Tuesday, August 11, 2009

The Long Arm of the EEOC

Mariana Most of us are familiar with the controversies about working conditions at the factories that make most of our clothes in East Asia and the Pacific Rim. It's not always easy to remember, though, that at least some of those factories are in U.S. jurisdictions. That's why the recent $1.7 million settlement and consent decree between the EEOC and the largest garment manufacturers in Saipan is especially noteworthy. From the EEOC's press release:

L&T Group of Companies, Ltd., the largest employer and conglomerate of garment manufacturers in Saipan, has agreed to pay $1.7 million and to provide far reaching and significant injunctive relief to settle a series of lawsuits filed by the [EEOC] that charged the company with retaliation and discrimination based on national origin, pregnancy and age, all in violation of federal law.

The three-year, court-enforced consent decree will resolve four EEOC discrimination lawsuits against the employers and their affiliates: Tan Holdings Corporation; Tan Holdings Overseas, Inc.; Concorde Garment Manufacturing Corp.; Micro Pacific, Inc.; Seasonal Inc.; and L&T International Corp. The EEOC filed the cases in U.S. District Court for the Northern Mariana Islands.  The consent decrees, signed by U.S. Federal Court Judge Alex R Munson on July 28, 2009, resolve the lawsuits filed by the EEOC in the Federal District Court.

“This major settlement shows that the EEOC will vigorously protect the rights of all workers, within every reach of our jurisdiction, to be free of discrimination,” said EEOC Acting Chairman Stuart J. Ishimaru. “The resolutions of these egregious cases bring a measure of justice to the many workers who were retaliated against and otherwise victimized by discriminatory employment practices because of their national origin, age, or pregnancy.” 

. . .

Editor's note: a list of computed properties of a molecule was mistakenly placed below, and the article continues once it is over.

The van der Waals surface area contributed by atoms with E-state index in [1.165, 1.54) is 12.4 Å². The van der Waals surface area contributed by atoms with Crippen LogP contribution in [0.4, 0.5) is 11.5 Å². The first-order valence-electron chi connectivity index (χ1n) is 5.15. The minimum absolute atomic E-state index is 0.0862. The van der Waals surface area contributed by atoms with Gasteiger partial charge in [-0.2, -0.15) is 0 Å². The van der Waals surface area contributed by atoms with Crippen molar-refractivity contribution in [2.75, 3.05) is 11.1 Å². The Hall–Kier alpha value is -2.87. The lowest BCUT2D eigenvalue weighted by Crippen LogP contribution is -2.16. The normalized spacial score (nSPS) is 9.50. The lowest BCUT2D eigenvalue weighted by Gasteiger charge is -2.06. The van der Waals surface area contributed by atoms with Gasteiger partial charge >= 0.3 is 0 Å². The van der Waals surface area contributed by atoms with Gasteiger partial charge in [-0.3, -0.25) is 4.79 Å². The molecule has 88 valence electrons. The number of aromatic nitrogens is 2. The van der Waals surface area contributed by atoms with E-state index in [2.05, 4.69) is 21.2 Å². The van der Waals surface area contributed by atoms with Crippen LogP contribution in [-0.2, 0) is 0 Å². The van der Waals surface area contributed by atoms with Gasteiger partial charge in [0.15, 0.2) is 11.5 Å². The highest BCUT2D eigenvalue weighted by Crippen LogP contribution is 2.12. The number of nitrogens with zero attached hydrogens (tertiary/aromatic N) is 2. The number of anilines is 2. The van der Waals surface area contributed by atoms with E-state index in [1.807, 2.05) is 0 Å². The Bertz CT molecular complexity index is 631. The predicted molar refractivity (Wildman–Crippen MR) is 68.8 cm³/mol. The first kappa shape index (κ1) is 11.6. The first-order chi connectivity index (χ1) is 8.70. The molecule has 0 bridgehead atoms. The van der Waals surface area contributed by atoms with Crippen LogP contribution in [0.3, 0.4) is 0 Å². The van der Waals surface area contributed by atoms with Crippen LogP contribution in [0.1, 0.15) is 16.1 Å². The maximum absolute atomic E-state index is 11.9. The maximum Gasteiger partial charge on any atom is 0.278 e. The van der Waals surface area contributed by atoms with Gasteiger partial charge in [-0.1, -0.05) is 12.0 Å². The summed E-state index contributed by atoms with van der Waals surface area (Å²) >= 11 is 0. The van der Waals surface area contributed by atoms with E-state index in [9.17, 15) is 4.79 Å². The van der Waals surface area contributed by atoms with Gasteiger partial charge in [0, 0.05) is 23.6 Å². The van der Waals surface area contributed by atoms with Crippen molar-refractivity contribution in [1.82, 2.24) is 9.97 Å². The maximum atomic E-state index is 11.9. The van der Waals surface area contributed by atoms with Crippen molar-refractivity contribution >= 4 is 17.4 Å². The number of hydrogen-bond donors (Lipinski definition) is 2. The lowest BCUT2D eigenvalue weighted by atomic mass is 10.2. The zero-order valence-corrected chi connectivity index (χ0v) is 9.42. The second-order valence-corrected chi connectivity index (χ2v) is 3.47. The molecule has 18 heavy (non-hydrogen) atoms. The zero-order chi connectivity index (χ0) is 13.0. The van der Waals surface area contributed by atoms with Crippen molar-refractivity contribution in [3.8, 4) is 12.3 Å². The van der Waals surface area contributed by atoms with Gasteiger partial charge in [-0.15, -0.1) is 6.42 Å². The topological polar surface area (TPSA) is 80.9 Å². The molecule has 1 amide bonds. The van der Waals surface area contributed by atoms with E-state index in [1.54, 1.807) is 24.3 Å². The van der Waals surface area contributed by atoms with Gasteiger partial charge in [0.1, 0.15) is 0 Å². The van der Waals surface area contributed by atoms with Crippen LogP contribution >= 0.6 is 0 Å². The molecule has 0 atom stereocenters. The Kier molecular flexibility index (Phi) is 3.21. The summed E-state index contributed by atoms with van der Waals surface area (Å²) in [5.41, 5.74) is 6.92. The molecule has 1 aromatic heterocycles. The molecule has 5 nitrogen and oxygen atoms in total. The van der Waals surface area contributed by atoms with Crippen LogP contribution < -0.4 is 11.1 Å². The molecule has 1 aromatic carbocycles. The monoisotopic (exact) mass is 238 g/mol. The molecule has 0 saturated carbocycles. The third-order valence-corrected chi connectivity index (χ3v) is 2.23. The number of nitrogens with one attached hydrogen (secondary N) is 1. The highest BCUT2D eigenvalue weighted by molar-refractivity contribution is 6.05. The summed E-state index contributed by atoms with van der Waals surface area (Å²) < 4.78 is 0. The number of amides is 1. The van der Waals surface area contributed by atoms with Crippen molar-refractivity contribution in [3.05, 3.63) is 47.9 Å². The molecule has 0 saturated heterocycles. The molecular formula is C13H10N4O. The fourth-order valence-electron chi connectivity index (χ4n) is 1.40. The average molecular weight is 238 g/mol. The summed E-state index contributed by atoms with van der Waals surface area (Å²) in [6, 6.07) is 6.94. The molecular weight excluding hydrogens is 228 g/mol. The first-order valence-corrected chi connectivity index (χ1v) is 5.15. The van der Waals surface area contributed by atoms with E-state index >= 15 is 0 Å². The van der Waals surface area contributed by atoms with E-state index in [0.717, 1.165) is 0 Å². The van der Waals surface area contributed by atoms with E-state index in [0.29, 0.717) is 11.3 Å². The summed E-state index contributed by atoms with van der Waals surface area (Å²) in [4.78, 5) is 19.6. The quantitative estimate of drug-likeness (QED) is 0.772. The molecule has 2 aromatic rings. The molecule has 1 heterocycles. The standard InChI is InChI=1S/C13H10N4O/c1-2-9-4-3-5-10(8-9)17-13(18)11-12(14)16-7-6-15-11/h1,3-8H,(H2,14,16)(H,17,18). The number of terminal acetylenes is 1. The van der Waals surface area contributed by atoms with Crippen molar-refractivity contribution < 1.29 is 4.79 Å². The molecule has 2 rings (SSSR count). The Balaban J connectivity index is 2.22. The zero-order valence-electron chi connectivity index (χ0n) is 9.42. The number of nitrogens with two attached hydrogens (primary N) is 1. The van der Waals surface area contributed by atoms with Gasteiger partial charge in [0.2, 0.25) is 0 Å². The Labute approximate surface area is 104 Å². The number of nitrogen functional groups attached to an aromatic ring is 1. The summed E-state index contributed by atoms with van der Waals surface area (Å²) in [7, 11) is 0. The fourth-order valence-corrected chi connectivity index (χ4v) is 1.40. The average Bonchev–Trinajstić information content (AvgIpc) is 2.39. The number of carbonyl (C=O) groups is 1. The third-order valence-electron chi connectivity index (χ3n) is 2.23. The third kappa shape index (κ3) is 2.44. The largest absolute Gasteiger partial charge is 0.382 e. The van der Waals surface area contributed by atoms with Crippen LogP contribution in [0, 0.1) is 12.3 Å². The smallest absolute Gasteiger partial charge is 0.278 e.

Besides the $1.7 million obtained by the EEOC, the three-year consent decree also requires the companies to institute broad injunctive relief and remedies such as: 

  • Hiring of an equal opportunity consultant to train all managers and employees;
  • Extensive training for all of its non managerial, managerial, and human resources employees;
  • Enjoining the companies from discriminating or retaliating against its employees;
  • Monitoring by the EEOC and reporting to the EEOC on their progress in fulfilling the terms of the consent decree;
  • Reporting all complaints of national origin, age and pregnancy discrimination to the EEOC during the term of the decree;
  • Establishing effective policies and procedures, including a complaint procedure for handling discrimination complaints; and
  • Posting of a notice of the case at their various facilities.

The allegations against the four affiliates generally revolved around favorable treatment for Chinese and Nepalese employees and poor treatment for Filipino and Bangladeshi employees. Additionally, at least one of the affiliates routinely terminated or refused to renew the contracts of women of any national origin once they became pregnant.

The press release noted four additional recent settlements with companies in the Northern Mariana Islands and Guam. And, if you're wondering, the regional office that handles U.S. territories in the Pacific Rim is in Los Angeles.

MM

http://lawprofessors.typepad.com/laborprof_blog/2009/08/most-of-us-are-familiar-with-the-controversies-about-working-conditions-at-the-factories-that-make-most-of-our-clothes-in-ea.html

Employment Discrimination | Permalink

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